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Some estimates in extended stochastic volatility models of Heston type

Some estimates in extended stochastic volatility models of Heston type We show that in lognormal-like stochastic volatility models with additional local volatility functions, the tails of the cumulative distribution of log-returns behave as exp (−c|y|), where c is a positive constant depending on time and on model parameters. This estimate stems from the proof of a stronger result: using some estimates for the probability that an Itô process remains in a tube around a deterministic curve, we lower bound the probability that the couple (X,V) remains around a two-dimensional curve up to a given maturity, X being the log-return process and V its instantaneous variance. Then we set an optimization procedure on the set of admissible curves, leading to the desired lower bound on the terminal c.d.f.. Even though the involved constants are less sharp than the ones derived for stochastic volatility models with a particular structure such as Heston (1,6,12), these lower bounds entail moment explosion. http://www.deepdyve.com/assets/images/DeepDyve-Logo-lg.png Risk and Decision Analysis iospress

Some estimates in extended stochastic volatility models of Heston type

Risk and Decision Analysis , Volume 2 (4) – Jan 1, 2011

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Publisher
IOS Press
Copyright
Copyright © 2011 by IOS Press, Inc
ISSN
1569-7371
eISSN
1875-9173
DOI
10.3233/RDA-2011-0046
Publisher site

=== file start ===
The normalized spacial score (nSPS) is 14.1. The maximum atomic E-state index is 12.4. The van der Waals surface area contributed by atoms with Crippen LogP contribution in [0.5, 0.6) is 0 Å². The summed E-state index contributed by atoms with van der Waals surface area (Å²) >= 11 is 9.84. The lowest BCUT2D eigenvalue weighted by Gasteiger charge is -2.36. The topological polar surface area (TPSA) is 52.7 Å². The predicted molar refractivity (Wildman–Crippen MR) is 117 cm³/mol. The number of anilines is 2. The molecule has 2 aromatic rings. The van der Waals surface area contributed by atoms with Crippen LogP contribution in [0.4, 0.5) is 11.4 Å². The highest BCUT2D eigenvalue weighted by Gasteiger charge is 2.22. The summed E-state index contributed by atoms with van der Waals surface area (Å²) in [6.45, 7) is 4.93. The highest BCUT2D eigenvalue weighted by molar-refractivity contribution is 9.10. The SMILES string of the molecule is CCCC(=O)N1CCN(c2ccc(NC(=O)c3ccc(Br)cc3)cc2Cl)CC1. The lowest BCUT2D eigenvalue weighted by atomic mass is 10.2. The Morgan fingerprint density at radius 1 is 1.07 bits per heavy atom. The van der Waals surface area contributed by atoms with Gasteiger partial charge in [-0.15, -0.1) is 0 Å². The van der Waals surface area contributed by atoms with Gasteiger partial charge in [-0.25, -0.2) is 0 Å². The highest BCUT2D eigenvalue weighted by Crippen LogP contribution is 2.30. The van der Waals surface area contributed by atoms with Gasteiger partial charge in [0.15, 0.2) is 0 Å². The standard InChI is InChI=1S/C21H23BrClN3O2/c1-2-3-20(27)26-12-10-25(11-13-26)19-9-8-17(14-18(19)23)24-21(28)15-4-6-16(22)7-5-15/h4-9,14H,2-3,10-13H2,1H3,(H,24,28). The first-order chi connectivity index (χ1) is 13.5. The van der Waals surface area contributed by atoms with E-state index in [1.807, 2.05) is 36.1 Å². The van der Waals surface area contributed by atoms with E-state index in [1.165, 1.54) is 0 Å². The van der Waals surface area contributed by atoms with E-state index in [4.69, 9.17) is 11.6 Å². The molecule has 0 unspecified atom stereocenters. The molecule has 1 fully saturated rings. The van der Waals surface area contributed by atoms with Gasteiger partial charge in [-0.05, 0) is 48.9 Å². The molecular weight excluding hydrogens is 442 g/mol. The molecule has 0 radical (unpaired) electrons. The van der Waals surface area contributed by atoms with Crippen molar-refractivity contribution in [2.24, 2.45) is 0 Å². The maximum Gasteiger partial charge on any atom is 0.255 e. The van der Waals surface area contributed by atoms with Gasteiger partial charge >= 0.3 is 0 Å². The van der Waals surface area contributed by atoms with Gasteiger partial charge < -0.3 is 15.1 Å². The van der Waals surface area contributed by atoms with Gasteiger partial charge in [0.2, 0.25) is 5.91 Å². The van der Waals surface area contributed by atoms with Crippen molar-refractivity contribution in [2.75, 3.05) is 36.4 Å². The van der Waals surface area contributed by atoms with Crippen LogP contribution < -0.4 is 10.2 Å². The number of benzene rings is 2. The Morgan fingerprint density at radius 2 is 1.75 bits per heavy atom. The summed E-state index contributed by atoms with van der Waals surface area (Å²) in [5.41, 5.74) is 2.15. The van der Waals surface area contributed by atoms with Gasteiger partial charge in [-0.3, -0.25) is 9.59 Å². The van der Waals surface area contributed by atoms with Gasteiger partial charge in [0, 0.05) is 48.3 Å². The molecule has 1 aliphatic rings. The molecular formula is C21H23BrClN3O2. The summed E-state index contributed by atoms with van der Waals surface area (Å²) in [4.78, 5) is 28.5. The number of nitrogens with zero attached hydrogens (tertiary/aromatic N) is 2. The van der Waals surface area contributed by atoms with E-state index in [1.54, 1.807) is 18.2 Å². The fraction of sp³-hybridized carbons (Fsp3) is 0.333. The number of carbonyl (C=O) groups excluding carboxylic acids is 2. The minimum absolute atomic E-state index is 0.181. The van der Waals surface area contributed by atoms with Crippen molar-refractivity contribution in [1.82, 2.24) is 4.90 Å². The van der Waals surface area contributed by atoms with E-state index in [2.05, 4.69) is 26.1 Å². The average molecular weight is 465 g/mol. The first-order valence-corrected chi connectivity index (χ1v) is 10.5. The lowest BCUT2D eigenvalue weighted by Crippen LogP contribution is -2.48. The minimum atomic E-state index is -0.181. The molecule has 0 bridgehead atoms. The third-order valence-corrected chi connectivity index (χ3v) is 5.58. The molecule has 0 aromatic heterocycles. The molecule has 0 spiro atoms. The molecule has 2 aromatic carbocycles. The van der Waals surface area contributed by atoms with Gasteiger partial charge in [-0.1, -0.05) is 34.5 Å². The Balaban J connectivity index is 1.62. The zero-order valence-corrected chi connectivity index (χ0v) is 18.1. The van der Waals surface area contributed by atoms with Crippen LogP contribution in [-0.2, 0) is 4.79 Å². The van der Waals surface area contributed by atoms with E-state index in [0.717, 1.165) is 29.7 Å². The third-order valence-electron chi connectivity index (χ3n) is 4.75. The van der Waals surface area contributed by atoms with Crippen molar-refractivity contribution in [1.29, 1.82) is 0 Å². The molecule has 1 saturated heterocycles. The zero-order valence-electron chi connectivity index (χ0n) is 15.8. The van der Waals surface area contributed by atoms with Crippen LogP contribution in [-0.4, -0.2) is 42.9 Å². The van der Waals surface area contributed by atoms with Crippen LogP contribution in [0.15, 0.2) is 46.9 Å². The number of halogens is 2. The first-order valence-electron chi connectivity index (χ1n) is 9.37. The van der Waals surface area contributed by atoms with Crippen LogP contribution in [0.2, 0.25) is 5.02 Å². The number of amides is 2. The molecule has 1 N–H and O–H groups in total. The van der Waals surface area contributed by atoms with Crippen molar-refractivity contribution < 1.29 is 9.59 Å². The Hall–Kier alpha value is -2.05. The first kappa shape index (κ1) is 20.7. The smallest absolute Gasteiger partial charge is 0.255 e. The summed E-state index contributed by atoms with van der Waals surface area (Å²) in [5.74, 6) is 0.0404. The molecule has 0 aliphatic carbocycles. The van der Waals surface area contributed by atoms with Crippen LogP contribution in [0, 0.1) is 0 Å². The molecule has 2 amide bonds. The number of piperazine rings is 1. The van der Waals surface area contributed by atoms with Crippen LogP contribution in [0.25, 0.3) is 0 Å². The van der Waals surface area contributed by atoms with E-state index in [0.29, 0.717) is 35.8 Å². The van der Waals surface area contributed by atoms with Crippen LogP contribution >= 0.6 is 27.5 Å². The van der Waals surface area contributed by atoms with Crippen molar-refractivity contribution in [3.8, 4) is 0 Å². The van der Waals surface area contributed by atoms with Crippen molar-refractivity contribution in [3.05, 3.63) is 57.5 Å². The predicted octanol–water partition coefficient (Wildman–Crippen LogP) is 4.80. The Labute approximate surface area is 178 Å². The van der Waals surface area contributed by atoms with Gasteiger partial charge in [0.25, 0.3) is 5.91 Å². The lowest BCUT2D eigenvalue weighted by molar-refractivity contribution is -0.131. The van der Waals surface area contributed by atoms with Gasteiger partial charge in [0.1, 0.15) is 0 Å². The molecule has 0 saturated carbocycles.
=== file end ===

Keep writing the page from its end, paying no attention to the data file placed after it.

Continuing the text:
See Article on Publisher Site

Abstract

We show that in lognormal-like stochastic volatility models with additional local volatility functions, the tails of the cumulative distribution of log-returns behave as exp (−c|y|), where c is a positive constant depending on time and on model parameters. This estimate stems from the proof of a stronger result: using some estimates for the probability that an Itô process remains in a tube around a deterministic curve, we lower bound the probability that the couple (X,V) remains around a two-dimensional curve up to a given maturity, X being the log-return process and V its instantaneous variance. Then we set an optimization procedure on the set of admissible curves, leading to the desired lower bound on the terminal c.d.f.. Even though the involved constants are less sharp than the ones derived for stochastic volatility models with a particular structure such as Heston (1,6,12), these lower bounds entail moment explosion.

Journal

Risk and Decision Analysisiospress

Published: Jan 1, 2011

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